where $F(x)$ ranges over all $\mathcal{L}_{ID_1}$-formulas.

Note that $(ID_1)^1$ expresses that $I_A$ is closed under the arithmetically definable set operator $\Gamma_A(S) = \{ x\in\mathbb{N} \mid \mathbb{N} \vDash A(S,x) \}$, while $(ID_1)^2$ expresses that $I_A$ is the least such (at least among sets definable in $\mathcal{L}_{ID_1}$).

Thus, $I_A$ is meant to be the least pre-fixed-point, and hence the least fixed point of the operator $\Gamma_A$.

Iterated inductive definitions

It is possible to define systems of finitely iterated inductive definitions by simply repeating the process of adding a level of inductive definitions and extending the existing schemas to the new language. It’s important that the constants $I_A$ for the previous levels may occur negatively in the operators for the later levels. So these systems can be defined in stages by (metamathematical) induction on $\mathbb{N}$. However, to define the transfinitely iterated variants another approach is needed.

To define the system of $\nu$-times iterated inductive definitions, where $\nu$ is an ordinal, let ${\prec}$ be a primitive recursive well-ordering of order type $\nu$. We use Greek letters to denote elements of the field of ${\prec}$.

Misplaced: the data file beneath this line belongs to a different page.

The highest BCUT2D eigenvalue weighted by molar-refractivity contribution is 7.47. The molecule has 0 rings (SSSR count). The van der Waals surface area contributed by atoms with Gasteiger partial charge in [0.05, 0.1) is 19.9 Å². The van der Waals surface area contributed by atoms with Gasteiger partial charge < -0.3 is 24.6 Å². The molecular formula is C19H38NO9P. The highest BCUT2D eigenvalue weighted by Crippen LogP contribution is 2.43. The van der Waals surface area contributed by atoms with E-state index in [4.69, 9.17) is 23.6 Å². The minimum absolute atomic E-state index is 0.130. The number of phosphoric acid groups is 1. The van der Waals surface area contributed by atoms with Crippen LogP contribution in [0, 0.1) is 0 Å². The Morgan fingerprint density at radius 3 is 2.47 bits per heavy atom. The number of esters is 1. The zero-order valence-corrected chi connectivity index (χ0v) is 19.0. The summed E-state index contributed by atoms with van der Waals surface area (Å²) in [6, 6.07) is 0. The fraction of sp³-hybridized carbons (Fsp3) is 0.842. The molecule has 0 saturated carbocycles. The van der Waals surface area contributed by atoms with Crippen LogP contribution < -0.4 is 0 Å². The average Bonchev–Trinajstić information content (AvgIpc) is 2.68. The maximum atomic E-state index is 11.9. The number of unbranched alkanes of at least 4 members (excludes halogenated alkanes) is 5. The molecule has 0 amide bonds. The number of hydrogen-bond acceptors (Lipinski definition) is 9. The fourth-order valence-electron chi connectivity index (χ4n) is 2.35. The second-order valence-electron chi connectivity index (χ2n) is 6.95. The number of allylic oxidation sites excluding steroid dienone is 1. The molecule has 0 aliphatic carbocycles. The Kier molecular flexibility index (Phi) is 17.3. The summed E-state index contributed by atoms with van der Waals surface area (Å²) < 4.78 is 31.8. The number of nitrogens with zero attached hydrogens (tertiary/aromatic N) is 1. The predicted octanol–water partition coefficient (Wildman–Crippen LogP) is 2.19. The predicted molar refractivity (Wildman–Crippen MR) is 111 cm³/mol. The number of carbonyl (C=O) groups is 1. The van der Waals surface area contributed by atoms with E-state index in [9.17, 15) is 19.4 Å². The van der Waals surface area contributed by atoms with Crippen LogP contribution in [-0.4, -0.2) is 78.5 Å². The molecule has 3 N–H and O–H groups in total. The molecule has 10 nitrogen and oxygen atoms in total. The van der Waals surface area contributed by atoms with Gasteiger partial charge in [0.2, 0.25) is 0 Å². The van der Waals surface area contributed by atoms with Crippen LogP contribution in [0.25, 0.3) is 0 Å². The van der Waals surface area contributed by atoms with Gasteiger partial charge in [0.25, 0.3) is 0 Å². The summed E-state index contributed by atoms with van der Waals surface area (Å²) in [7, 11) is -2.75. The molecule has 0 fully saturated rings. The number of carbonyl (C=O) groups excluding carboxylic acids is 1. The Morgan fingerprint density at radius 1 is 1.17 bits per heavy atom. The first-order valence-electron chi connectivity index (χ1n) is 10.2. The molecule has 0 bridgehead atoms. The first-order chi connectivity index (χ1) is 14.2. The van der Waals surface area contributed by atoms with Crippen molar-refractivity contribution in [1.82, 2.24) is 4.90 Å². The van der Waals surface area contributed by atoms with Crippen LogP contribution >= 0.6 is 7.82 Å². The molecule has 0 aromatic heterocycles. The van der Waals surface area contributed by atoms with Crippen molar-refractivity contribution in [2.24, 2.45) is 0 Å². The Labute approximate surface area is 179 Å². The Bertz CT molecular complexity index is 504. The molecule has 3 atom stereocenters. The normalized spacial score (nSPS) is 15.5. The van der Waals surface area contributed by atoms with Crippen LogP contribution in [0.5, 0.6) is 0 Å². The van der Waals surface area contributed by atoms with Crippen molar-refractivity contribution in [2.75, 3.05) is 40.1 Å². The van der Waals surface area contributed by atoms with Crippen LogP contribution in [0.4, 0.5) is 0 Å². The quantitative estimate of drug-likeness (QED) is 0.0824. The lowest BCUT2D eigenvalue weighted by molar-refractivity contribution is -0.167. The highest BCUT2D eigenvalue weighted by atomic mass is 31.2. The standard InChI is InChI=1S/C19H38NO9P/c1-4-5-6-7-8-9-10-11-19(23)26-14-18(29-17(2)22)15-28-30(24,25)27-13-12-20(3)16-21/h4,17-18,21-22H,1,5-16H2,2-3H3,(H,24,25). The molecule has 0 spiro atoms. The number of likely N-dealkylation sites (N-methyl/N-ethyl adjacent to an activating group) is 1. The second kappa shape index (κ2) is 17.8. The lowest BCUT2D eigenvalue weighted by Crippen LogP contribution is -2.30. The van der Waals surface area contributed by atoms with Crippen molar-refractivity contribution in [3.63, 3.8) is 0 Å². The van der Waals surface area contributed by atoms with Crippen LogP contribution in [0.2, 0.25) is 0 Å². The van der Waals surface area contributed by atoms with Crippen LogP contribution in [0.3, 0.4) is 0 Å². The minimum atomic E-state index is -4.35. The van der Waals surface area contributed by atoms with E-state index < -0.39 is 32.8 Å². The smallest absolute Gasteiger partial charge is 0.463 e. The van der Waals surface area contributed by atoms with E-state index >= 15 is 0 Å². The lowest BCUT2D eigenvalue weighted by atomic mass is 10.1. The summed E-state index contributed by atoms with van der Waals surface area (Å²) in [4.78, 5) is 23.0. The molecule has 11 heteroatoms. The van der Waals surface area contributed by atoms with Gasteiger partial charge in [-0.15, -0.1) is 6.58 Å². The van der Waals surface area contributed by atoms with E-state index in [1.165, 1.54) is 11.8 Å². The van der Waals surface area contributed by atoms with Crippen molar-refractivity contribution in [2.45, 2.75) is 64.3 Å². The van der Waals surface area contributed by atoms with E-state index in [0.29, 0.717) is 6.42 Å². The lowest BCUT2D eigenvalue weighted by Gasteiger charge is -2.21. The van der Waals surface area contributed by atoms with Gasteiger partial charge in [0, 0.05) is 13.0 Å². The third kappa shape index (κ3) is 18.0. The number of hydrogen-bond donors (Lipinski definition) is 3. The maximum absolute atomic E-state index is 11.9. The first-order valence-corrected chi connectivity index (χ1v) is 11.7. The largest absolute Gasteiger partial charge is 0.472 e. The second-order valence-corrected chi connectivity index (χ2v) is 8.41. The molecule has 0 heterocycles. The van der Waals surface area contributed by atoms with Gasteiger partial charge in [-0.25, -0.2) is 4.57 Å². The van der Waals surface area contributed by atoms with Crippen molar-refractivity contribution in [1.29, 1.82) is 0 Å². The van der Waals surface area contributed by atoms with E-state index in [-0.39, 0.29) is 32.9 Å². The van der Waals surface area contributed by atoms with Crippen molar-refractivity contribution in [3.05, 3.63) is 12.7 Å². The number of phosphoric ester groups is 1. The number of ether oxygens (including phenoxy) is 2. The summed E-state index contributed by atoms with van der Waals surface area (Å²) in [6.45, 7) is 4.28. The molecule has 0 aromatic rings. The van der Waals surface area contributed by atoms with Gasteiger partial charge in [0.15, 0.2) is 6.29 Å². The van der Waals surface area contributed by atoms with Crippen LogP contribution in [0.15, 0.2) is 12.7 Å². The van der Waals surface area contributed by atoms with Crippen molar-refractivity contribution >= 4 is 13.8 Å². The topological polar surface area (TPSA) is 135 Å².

The language of $ID_\nu$, $\mathcal{L}_{ID_\nu}$ is obtained from $\mathcal{L}_{\mathbb{N}}$ by the addition of a binary predicate constant $J_A$ for every $X$-positive $\mathcal{L}_{\mathbb{N}}$[X,Y] formula $A(X,Y,\mu,x)$ that contains at most the shown free variables, where $X$ is again a unary (set) variable, and $Y$ is a fresh binary predicate variable. We write $x\in J_A^\mu$ instead of $J_A(\mu,x)$, thinking of $x$ as a distinguished variable in the latter formula.

The system $ID_\nu$ is now obtained from the system of first-order number theory by expanding the induction scheme to the new language and adding the scheme

(3)$(TI_\nu)\qquad TI({\prec},F)$

expressing transfinite induction along ${\prec}$ for an arbitrary $\mathcal{L}_{ID_\nu}$ formula $F$ as well as the axiom